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  • Swiss engineering has a reputation for being precise and reliable.

  • And the country has a reputation for being... not paranoid, exactly,

  • but at least taking a lot of precautions about their safety.

  • Switzerland is the only country in the world

  • with enough nuclear fallout shelters for the entire population.

  • Even now, it's a legal requirement that any new build house here

  • must have a shelter if it's not close enough to an existing one.

  • And okay, a lot of those shelters are being used mostly for storage these days,

  • probably for cheese, but if the world takes a dark path?

  • Switzerland is ready.

  • And that extends to this.

  • The drinking water.

  • I'm in Zurich, the largest city in Switzerland,

  • and it has an entire backup water supply system.

  • The city has hundreds of drinking fountains, free for public use,

  • of all sorts of designs.

  • And okay, most of them are fed from the same pipes as homes and offices:

  • it's mostly filtered water from nearby Lake Zurich,

  • with a bit of spring water and ground water mixed in.

  • It is, of course, some of the safest drinking water in the world.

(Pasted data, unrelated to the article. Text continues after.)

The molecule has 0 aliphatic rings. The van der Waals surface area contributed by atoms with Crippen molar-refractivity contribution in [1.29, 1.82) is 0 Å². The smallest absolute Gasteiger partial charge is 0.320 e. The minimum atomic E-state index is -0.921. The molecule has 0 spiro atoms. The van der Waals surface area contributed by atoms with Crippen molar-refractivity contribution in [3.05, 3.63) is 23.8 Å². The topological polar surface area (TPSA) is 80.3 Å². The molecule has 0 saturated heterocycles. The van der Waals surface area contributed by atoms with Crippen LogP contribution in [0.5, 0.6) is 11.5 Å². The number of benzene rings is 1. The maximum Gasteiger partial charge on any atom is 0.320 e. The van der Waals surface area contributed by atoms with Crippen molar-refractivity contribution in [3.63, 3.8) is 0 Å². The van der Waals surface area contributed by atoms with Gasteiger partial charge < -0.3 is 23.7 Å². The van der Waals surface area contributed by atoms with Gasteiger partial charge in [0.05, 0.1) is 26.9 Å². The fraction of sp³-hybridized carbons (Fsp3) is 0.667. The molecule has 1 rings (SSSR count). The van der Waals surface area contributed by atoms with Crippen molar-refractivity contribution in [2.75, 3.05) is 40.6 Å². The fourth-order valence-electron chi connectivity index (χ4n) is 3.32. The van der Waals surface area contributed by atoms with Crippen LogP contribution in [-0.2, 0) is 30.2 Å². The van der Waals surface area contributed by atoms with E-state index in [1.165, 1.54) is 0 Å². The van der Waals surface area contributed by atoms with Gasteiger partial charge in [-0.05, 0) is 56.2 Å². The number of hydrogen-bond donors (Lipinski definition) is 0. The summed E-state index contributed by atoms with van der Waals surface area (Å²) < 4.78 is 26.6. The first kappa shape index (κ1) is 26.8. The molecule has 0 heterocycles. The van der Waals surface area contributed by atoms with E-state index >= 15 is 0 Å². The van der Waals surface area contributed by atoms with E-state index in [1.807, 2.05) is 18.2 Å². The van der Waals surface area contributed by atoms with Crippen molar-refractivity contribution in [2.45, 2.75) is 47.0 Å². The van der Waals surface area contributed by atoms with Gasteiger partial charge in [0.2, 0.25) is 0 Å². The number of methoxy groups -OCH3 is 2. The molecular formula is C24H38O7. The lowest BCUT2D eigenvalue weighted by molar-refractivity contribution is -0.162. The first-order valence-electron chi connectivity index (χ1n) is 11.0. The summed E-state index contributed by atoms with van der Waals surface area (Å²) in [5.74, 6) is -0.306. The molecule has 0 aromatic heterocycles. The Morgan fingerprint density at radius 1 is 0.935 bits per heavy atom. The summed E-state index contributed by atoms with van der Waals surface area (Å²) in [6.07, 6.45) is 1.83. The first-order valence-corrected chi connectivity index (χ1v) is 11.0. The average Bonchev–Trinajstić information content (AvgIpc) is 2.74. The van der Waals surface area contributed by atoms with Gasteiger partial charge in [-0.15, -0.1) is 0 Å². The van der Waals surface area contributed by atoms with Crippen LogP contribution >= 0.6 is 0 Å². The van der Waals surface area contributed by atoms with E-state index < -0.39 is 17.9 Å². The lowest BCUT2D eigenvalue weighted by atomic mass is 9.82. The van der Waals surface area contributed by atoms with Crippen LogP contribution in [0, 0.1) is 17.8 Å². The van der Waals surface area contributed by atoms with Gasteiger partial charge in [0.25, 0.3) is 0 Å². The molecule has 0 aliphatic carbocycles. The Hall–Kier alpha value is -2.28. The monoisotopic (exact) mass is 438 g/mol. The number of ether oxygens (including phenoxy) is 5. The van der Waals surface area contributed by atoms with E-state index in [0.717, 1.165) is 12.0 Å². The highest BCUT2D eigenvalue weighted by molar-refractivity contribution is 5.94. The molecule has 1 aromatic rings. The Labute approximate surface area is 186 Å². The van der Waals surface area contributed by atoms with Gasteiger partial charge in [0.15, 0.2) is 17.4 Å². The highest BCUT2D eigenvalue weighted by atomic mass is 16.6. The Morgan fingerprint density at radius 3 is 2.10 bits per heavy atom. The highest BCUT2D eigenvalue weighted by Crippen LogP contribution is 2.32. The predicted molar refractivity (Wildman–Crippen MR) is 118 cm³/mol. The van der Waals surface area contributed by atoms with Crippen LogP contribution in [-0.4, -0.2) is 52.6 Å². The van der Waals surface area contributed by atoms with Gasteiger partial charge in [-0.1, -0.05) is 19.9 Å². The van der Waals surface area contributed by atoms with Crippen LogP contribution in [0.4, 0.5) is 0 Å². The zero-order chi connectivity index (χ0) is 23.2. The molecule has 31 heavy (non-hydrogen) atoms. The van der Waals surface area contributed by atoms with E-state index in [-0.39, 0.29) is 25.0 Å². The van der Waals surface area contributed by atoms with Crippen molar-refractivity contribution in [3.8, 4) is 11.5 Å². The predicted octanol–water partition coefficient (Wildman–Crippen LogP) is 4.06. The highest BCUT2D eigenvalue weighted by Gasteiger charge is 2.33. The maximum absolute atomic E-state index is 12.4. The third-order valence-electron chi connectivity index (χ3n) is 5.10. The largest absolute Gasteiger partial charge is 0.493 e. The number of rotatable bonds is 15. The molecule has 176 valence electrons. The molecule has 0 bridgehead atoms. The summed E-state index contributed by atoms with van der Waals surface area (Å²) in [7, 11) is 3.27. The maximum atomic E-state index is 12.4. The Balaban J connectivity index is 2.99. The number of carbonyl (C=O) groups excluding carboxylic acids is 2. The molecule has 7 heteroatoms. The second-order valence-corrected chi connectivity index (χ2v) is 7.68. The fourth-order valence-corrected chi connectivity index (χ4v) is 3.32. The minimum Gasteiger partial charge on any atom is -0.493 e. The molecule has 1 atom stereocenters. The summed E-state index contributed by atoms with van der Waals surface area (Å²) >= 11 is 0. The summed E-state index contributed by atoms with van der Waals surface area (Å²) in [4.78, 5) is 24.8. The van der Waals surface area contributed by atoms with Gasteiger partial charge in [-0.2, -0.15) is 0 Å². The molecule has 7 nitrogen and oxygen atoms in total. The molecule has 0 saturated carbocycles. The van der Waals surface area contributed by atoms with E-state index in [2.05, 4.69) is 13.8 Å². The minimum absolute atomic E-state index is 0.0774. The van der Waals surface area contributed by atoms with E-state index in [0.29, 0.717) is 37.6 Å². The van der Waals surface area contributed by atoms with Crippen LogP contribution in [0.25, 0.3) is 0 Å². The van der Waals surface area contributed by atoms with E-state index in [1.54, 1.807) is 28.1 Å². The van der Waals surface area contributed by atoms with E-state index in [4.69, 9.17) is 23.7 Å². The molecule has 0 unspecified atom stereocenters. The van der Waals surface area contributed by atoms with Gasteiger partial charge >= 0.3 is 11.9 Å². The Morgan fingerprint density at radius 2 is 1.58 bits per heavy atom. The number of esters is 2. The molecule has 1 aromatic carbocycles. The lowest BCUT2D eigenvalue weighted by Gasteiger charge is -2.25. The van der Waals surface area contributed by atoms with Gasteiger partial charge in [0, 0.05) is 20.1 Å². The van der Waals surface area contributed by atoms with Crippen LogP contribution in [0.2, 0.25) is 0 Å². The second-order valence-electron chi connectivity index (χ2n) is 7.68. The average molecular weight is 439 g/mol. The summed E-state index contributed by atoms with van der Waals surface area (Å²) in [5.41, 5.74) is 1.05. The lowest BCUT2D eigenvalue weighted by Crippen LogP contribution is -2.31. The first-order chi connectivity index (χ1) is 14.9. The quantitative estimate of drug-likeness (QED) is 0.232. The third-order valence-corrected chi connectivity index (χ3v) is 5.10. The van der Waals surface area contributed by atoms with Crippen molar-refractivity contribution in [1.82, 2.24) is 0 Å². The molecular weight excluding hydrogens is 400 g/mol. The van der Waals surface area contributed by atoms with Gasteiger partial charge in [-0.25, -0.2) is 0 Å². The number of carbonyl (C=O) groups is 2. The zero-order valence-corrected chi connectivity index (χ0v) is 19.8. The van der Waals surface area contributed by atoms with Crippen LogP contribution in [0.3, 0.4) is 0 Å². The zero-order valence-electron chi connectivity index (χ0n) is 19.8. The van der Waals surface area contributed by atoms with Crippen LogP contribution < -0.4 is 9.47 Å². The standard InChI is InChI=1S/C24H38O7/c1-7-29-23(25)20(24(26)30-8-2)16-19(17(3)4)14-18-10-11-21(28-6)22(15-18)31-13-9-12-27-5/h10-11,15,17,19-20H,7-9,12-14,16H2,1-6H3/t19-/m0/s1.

• Because Switzerland.

  • But in the event of an emergency:

  • let's say the lake was contaminated somehow,

  • or there's a days-long power cut that shuts all the pumps down:

  • not that that's likely, because the electricity supply is just as secure,

  • but if it happens: Zurich is still prepared.

  • There is an entire backup water system,

  • fed by nothing more than gravity from a spring on a nearby mountain.

  • It runs through 150 kilometres of pipes to taps in hospitals and fallout shelters,

  • and special drinking fountains like this.

  • These can all be adapted so they can fill a lot of buckets

  • in a very short amount of time

  • with nothing more than some hoses and scaffolding.

  • This water isn't being wasted, by the way.

  • I mean, it is, no-one's drinking it,

  • but if it wasn't going through these pipes

  • it'd just be joining a river and heading straight to the ocean by a different path.

  • Lots of cities maintain some level of redundant water supply:

  • some backup pipes, or emergency tankers in case everything fails.

  • But Zurich?

  • They have two systems, constantly tested,

  • always running together.

  • Just in case the world ends.

Swiss engineering has a reputation for being precise and reliable.

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